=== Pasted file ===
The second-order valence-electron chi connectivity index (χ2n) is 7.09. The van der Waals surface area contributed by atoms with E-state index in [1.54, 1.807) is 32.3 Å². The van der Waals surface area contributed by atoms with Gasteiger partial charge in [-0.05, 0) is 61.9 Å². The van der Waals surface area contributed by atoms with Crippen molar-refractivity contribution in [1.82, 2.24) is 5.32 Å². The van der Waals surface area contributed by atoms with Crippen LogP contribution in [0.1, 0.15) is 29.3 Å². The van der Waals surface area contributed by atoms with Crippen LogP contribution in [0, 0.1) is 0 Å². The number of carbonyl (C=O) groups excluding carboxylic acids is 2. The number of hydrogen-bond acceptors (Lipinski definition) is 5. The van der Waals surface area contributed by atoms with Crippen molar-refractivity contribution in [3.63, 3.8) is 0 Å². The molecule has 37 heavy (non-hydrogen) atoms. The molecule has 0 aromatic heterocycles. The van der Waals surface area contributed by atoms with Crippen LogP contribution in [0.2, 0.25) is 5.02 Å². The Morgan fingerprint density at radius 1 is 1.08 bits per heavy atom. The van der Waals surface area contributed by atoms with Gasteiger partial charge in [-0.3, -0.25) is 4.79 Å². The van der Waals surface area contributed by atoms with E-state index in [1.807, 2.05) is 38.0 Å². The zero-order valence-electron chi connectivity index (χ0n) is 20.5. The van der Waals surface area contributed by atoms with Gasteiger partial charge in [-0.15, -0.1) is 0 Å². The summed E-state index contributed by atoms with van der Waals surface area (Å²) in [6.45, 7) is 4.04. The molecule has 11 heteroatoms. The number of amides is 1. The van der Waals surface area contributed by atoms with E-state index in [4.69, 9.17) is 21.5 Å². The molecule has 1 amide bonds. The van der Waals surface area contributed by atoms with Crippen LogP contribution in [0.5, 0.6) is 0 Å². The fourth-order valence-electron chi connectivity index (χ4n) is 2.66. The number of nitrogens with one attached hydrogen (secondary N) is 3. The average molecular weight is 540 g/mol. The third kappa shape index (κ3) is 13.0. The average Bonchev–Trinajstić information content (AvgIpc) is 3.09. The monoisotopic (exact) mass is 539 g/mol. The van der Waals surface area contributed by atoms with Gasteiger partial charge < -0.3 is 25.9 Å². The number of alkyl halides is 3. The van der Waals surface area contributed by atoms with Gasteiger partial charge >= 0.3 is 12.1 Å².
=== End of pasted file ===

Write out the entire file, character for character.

The second-order valence-electron chi connectivity index (χ2n) is 7.09. The van der Waals surface area contributed by atoms with E-state index in [1.54, 1.807) is 32.3 Å². The van der Waals surface area contributed by atoms with Gasteiger partial charge in [-0.05, 0) is 61.9 Å². The van der Waals surface area contributed by atoms with Crippen molar-refractivity contribution in [1.82, 2.24) is 5.32 Å². The van der Waals surface area contributed by atoms with Crippen LogP contribution in [0.1, 0.15) is 29.3 Å². The van der Waals surface area contributed by atoms with Crippen LogP contribution in [0, 0.1) is 0 Å². The number of carbonyl (C=O) groups excluding carboxylic acids is 2. The number of hydrogen-bond acceptors (Lipinski definition) is 5. The van der Waals surface area contributed by atoms with Crippen molar-refractivity contribution in [3.63, 3.8) is 0 Å². The molecule has 37 heavy (non-hydrogen) atoms. The molecule has 0 aromatic heterocycles. The van der Waals surface area contributed by atoms with Crippen LogP contribution in [0.2, 0.25) is 5.02 Å². The Morgan fingerprint density at radius 1 is 1.08 bits per heavy atom. The van der Waals surface area contributed by atoms with Gasteiger partial charge in [-0.3, -0.25) is 4.79 Å². The van der Waals surface area contributed by atoms with E-state index in [1.807, 2.05) is 38.0 Å². The zero-order valence-electron chi connectivity index (χ0n) is 20.5. The van der Waals surface area contributed by atoms with Gasteiger partial charge in [-0.15, -0.1) is 0 Å². The summed E-state index contributed by atoms with van der Waals surface area (Å²) in [6.45, 7) is 4.04. The molecule has 11 heteroatoms. The number of amides is 1. The van der Waals surface area contributed by atoms with E-state index in [4.69, 9.17) is 21.5 Å². The molecule has 1 amide bonds. The van der Waals surface area contributed by atoms with Crippen LogP contribution in [0.5, 0.6) is 0 Å². The fourth-order valence-electron chi connectivity index (χ4n) is 2.66. The number of nitrogens with one attached hydrogen (secondary N) is 3. The average molecular weight is 540 g/mol. The third kappa shape index (κ3) is 13.0. The average Bonchev–Trinajstić information content (AvgIpc) is 3.09. The monoisotopic (exact) mass is 539 g/mol. The van der Waals surface area contributed by atoms with Gasteiger partial charge < -0.3 is 25.9 Å². The number of alkyl halides is 3. The van der Waals surface area contributed by atoms with Gasteiger partial charge >= 0.3 is 12.1 Å².